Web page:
In Scorsese’s adaptation of Endo’s novel, a stark depiction of statism against religion
Decades in the making, Martin Scorsese’s Silence, based on Shūsaku Endō’s 1966 novel, about 17th-century Jesuit missionaries to Japan, is ambitious and alternately gorgeous and horrifying. It is surprising that a film of this magnitude would be all but completely snubbed for Oscar nominations, particularly in the now-expanded category of Best Picture, where the competition is soft indeed. Silence’s sole Oscar nomination is for cinematography, and that is well deserved. With its focus on valleys and mountains shrouded in fog, the film often has the look of the movies of the great Japanese filmmaker Akira Kurosawa.
Commentary on the film has focused on the dilemma facing the two Jesuit priest protagonists, Father Cristóvão Ferreira (Liam Neeson) and Father Sebastião Rodrigues (Andrew Garfield): Can renouncing faith ever be a path of faith? Yet the commentary has tended to ignore a more striking issue and perhaps one more relevant to our own time: namely, what happens to religious faith in a totalitarian political environment that actively and violently repudiates any religion that is not perfectly consonant with the dictates of the political regime.
Sixteenth-century Jesuit missionaries to Japan were for a time welcomed and had enormous success. Political changes in the country led to growing suspicion of foreign influences and to a fear that the allegiance of the Japanese people would be ssplit between nationalism and the new religion. The governmental response was ruthless and systematic. By the use of bribery and threats, it set ordinary citizens against one another and especially against any priests remaining in the country. The centerpiece of the elimination project was a very public form of repudiation of the faith: the so-called fumi-e (literally, “to step on a picture”), the stepping, and in some cases spitting, on an image of Christ or the Virgin Mary.
Around that ritual act, Japanese authorities construct a series of protracted, gruesome inducements to apostasy. Particularly terrifying is the threat that the torture of Japanese converts will cease only after the priests themselves publicly renounce their faith. Suppression was already underway when Father Rodrigues, a priest in Portugal, heard reports that his spiritual mentor, the missionary to Japan, Father Ferreira, had succumbed to Japanese terror and renounced his faith in Christ. Eager to be a missionary himself and to find out the truth about Ferreira, Rodrigues departs for Japan and immediately enters a world of systematic viciousness toward Christians, confronting a horror that he could never have imagined.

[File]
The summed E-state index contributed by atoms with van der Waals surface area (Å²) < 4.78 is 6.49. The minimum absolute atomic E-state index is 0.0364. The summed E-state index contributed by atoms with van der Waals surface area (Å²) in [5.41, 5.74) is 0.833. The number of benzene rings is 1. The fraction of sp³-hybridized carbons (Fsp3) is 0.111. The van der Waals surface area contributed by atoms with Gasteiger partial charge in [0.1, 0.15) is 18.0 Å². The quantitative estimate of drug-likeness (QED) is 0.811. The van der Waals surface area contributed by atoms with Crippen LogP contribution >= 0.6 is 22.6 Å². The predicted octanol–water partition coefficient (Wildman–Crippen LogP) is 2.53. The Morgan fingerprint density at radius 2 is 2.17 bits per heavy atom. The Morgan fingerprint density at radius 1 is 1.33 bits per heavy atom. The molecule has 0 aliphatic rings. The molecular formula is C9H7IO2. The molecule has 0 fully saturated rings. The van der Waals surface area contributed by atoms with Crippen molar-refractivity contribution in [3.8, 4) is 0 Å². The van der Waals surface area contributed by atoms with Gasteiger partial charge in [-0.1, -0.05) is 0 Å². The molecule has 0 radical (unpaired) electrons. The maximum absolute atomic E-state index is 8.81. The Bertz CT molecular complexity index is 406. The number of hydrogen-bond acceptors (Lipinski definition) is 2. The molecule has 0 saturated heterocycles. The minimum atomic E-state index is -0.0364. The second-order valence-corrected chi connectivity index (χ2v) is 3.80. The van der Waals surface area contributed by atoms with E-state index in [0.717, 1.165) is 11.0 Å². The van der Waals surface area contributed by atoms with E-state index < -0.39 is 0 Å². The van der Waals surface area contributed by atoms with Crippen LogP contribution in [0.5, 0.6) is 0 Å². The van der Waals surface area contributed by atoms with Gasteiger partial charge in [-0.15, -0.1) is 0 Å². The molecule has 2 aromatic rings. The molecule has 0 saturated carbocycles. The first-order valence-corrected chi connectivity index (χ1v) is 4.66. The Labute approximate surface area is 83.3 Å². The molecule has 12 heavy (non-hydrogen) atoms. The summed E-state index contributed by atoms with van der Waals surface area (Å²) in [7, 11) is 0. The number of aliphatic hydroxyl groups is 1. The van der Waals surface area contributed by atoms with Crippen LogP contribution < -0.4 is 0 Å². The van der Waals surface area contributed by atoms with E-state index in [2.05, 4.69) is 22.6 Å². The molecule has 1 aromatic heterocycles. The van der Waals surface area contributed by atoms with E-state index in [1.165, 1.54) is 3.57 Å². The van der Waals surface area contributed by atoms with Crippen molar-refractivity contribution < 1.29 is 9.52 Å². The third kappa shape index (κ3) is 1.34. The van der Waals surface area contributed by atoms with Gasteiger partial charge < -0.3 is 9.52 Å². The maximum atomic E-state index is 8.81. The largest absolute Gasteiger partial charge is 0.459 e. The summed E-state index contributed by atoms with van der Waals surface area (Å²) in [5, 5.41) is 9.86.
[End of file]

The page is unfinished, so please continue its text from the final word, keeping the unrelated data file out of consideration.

The only religious film that is remotely akin to Silence is Mel Gibson’s The Passion of the Christ. Both are blood-soaked carnivals of torture that explore the way in which violence is the meeting point, the testing ground, in the contest between good and evil or, more precisely, between the witness of holiness and diabolical malevolence. Both films draw out to the point of excess the suffering of those who would maintain their faith in the face of betrayal and persecution. One slight weakness in the film is the performance of Andrew Garfield as the principal vehicle for the exploration of the trials undergone by the would-be faithful priest. With his performances in Silence and in Hacksaw Ridge, Garfield seems headed to stardom as a dramatic lead actor, but he is better suited to the role of the underestimated man of action in Ridge than he is to the brooding, anguished Jesuit in Silence.
The book and the film are much better at holding onto the tragic tensions in the character of Rodrigues than are many of the commentators. One of the film’s consultants, Father James Martin, S.J., editor of America, argues that the film underscores the inadequacy of black-and-white moral theology of the Jesuit priests when confronted with a “world of gray.” But that observation only underscores the inadequacy of the banal categories of contemporary moral theology when applied to a great work of art. The world of Silence is not gray; it is surreal and nightmarish, and its dramatic depiction at the hands of Scorsese moves the film precariously close to the genre of horror.